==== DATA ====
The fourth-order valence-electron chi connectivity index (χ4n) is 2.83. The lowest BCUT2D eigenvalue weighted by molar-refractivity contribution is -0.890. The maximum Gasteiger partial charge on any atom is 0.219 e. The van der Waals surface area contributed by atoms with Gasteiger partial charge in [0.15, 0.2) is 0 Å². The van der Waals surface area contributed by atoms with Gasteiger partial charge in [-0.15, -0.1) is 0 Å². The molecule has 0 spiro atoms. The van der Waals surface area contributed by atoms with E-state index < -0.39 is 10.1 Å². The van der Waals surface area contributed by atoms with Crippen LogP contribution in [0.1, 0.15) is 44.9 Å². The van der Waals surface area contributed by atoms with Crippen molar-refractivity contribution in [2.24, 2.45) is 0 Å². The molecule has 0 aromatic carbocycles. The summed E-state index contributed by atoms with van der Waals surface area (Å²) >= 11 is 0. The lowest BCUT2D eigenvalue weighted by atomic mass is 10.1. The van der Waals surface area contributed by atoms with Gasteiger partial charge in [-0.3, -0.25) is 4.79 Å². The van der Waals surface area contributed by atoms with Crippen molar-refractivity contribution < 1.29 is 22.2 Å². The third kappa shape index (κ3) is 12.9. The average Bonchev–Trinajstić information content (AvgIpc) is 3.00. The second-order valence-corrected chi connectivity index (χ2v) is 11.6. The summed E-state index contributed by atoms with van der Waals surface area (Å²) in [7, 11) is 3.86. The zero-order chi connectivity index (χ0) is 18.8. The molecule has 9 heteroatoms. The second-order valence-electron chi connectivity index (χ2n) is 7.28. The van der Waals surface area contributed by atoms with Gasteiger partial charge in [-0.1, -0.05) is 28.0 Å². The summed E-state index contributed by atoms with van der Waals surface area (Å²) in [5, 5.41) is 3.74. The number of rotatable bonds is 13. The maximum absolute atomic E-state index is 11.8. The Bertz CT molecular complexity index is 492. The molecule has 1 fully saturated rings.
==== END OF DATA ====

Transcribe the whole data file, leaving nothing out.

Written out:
The fourth-order valence-electron chi connectivity index (χ4n) is 2.83. The lowest BCUT2D eigenvalue weighted by molar-refractivity contribution is -0.890. The maximum Gasteiger partial charge on any atom is 0.219 e. The van der Waals surface area contributed by atoms with Gasteiger partial charge in [0.15, 0.2) is 0 Å². The van der Waals surface area contributed by atoms with Gasteiger partial charge in [-0.15, -0.1) is 0 Å². The molecule has 0 spiro atoms. The van der Waals surface area contributed by atoms with E-state index < -0.39 is 10.1 Å². The van der Waals surface area contributed by atoms with Crippen LogP contribution in [0.1, 0.15) is 44.9 Å². The van der Waals surface area contributed by atoms with Crippen molar-refractivity contribution in [2.24, 2.45) is 0 Å². The molecule has 0 aromatic carbocycles. The summed E-state index contributed by atoms with van der Waals surface area (Å²) >= 11 is 0. The lowest BCUT2D eigenvalue weighted by atomic mass is 10.1. The van der Waals surface area contributed by atoms with Gasteiger partial charge in [-0.3, -0.25) is 4.79 Å². The van der Waals surface area contributed by atoms with Crippen molar-refractivity contribution < 1.29 is 22.2 Å². The third kappa shape index (κ3) is 12.9. The average Bonchev–Trinajstić information content (AvgIpc) is 3.00. The second-order valence-corrected chi connectivity index (χ2v) is 11.6. The summed E-state index contributed by atoms with van der Waals surface area (Å²) in [7, 11) is 3.86. The zero-order chi connectivity index (χ0) is 18.8. The molecule has 9 heteroatoms. The second-order valence-electron chi connectivity index (χ2n) is 7.28. The van der Waals surface area contributed by atoms with Gasteiger partial charge in [-0.1, -0.05) is 28.0 Å². The summed E-state index contributed by atoms with van der Waals surface area (Å²) in [5, 5.41) is 3.74. The number of rotatable bonds is 13. The maximum absolute atomic E-state index is 11.8. The Bertz CT molecular complexity index is 492. The molecule has 1 fully saturated rings.